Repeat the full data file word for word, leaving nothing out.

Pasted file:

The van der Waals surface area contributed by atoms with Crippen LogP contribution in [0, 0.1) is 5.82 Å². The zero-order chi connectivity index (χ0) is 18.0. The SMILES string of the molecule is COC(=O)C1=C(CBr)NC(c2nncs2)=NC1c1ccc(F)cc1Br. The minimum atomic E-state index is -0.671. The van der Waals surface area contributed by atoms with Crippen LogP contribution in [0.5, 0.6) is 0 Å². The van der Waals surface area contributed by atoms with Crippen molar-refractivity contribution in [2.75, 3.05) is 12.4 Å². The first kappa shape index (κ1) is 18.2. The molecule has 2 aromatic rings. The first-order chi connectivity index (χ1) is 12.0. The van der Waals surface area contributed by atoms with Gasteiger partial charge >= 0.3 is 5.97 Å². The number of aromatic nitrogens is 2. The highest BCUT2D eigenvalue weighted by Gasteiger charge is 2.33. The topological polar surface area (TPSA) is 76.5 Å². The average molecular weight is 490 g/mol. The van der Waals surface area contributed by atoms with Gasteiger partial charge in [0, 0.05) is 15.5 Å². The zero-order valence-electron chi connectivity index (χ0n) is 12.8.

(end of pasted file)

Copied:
The van der Waals surface area contributed by atoms with Crippen LogP contribution in [0, 0.1) is 5.82 Å². The zero-order chi connectivity index (χ0) is 18.0. The SMILES string of the molecule is COC(=O)C1=C(CBr)NC(c2nncs2)=NC1c1ccc(F)cc1Br. The minimum atomic E-state index is -0.671. The van der Waals surface area contributed by atoms with Crippen LogP contribution in [0.5, 0.6) is 0 Å². The van der Waals surface area contributed by atoms with Crippen molar-refractivity contribution in [2.75, 3.05) is 12.4 Å². The first kappa shape index (κ1) is 18.2. The molecule has 2 aromatic rings. The first-order chi connectivity index (χ1) is 12.0. The van der Waals surface area contributed by atoms with Gasteiger partial charge >= 0.3 is 5.97 Å². The number of aromatic nitrogens is 2. The highest BCUT2D eigenvalue weighted by Gasteiger charge is 2.33. The topological polar surface area (TPSA) is 76.5 Å². The average molecular weight is 490 g/mol. The van der Waals surface area contributed by atoms with Gasteiger partial charge in [0, 0.05) is 15.5 Å². The zero-order valence-electron chi connectivity index (χ0n) is 12.8.